Thursday, 3 December 2015

'Of the Uncertainty of Life'

Abstruser and abstruser. In September 1808, Coleridge wrote the following in his Notebook:
Silence was a full answer of him who being asked what he thought of Human Life, said nothing, turned round, and vanished.
This is entry 3373 in Kathleen Coburn's monumental edition of The Notebooks of Samuel Taylor Coleridge. Volume 3 1808-1819 (Princeton/Routledge 1973), and her annotation on it reads in full: 'Source untraced'.

It's actually quoted from Resolves, Divine, Moral, and Political (1623) by Owen Felltham or Feltham (1602-68). A new edition had been published by John Hatchard, out of Piccadilly, in 1806, and perhaps Coleridge was reading that.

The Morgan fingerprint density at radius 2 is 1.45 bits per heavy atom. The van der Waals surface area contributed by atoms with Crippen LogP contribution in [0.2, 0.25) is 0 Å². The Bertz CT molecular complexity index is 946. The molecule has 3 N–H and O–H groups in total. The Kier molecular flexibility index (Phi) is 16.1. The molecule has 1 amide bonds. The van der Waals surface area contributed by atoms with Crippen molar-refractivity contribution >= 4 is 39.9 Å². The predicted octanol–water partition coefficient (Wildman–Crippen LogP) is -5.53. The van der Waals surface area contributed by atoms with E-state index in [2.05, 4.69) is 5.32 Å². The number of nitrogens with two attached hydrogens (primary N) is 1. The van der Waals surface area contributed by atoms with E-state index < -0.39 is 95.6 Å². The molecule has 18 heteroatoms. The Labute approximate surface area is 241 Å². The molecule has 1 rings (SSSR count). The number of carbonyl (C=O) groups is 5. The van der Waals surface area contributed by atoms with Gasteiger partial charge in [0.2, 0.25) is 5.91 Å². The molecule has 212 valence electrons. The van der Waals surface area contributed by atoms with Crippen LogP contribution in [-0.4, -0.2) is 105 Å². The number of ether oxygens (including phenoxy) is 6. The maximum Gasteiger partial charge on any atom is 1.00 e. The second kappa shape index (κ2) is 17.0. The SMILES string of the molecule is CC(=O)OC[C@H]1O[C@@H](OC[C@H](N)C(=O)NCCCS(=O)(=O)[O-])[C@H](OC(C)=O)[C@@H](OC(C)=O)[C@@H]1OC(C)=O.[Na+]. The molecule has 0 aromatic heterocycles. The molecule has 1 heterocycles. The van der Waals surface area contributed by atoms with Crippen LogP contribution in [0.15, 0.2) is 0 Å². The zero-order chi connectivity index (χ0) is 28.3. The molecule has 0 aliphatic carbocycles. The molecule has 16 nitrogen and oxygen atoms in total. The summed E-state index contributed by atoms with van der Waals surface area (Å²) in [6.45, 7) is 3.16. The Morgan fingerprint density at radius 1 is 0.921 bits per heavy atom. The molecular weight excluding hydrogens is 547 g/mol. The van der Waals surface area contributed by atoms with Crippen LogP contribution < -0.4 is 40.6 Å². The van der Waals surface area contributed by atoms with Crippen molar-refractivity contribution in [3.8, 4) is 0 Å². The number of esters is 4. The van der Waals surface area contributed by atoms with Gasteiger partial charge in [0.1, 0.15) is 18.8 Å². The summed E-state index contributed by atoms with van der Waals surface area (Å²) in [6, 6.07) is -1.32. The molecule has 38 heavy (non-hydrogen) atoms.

The quotation in question is from an essay called 'Of the Uncertainty of Life'. It actually reads:
Miserable brevity! more miserable uncertainty of life! We are sure that we cannot live long, and uncertain that we shall live at all; even while I am writing this, I am not sure my pen shall end the sentence. Our life is so short, that we cannot in it, contemplate what ourselves are; so uncertain that we cannot say, we will resolve to do it. Silence was a full answer from that philosopher, who, being asked what he thought of human life, said nothing, turned himself round, and vanished. Like leaves on trees, we are the sport of every puff that blows. [pp 70-71 in the 1806 edition]
This is the first evidence we have that Coleridge read Feltham. Exciting, no?

No? Suit yourself.

George Dyer at Shakespeare's 1811-12 lectures